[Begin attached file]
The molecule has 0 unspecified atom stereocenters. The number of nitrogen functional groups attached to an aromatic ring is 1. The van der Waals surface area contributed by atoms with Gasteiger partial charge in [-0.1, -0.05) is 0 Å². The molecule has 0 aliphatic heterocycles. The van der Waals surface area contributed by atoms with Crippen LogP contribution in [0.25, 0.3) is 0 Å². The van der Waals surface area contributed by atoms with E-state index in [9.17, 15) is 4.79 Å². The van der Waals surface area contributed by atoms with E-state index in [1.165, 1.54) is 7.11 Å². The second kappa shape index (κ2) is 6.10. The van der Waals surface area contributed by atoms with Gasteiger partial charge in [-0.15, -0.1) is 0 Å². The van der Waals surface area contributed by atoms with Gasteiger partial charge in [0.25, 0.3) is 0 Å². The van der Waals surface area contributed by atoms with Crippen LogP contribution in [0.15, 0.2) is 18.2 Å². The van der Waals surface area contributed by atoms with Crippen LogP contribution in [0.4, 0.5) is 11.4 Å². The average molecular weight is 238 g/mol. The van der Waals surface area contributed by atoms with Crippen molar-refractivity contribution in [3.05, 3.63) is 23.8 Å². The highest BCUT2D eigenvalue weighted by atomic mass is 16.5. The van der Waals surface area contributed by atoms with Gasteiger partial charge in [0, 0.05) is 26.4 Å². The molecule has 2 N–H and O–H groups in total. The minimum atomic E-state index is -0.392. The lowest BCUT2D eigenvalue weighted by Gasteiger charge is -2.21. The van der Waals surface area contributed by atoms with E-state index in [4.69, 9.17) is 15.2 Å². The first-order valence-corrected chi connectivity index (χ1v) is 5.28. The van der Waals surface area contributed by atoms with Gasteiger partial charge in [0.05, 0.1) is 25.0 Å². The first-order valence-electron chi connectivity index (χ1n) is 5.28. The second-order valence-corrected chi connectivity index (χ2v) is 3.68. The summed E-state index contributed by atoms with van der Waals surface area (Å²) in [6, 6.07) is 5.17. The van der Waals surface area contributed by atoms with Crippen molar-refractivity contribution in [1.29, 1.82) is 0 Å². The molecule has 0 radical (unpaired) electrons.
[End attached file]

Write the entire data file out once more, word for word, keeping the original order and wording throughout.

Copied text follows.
The molecule has 0 unspecified atom stereocenters. The number of nitrogen functional groups attached to an aromatic ring is 1. The van der Waals surface area contributed by atoms with Gasteiger partial charge in [-0.1, -0.05) is 0 Å². The molecule has 0 aliphatic heterocycles. The van der Waals surface area contributed by atoms with Crippen LogP contribution in [0.25, 0.3) is 0 Å². The van der Waals surface area contributed by atoms with E-state index in [9.17, 15) is 4.79 Å². The van der Waals surface area contributed by atoms with E-state index in [1.165, 1.54) is 7.11 Å². The second kappa shape index (κ2) is 6.10. The van der Waals surface area contributed by atoms with Gasteiger partial charge in [-0.15, -0.1) is 0 Å². The van der Waals surface area contributed by atoms with Gasteiger partial charge in [0.25, 0.3) is 0 Å². The van der Waals surface area contributed by atoms with Crippen LogP contribution in [0.15, 0.2) is 18.2 Å². The van der Waals surface area contributed by atoms with Crippen LogP contribution in [0.4, 0.5) is 11.4 Å². The average molecular weight is 238 g/mol. The van der Waals surface area contributed by atoms with Crippen molar-refractivity contribution in [3.05, 3.63) is 23.8 Å². The highest BCUT2D eigenvalue weighted by atomic mass is 16.5. The van der Waals surface area contributed by atoms with Gasteiger partial charge in [0, 0.05) is 26.4 Å². The molecule has 2 N–H and O–H groups in total. The minimum atomic E-state index is -0.392. The lowest BCUT2D eigenvalue weighted by Gasteiger charge is -2.21. The van der Waals surface area contributed by atoms with E-state index in [4.69, 9.17) is 15.2 Å². The first-order valence-corrected chi connectivity index (χ1v) is 5.28. The van der Waals surface area contributed by atoms with Gasteiger partial charge in [0.05, 0.1) is 25.0 Å². The first-order valence-electron chi connectivity index (χ1n) is 5.28. The second-order valence-corrected chi connectivity index (χ2v) is 3.68. The summed E-state index contributed by atoms with van der Waals surface area (Å²) in [6, 6.07) is 5.17. The van der Waals surface area contributed by atoms with Crippen molar-refractivity contribution in [1.29, 1.82) is 0 Å². The molecule has 0 radical (unpaired) electrons.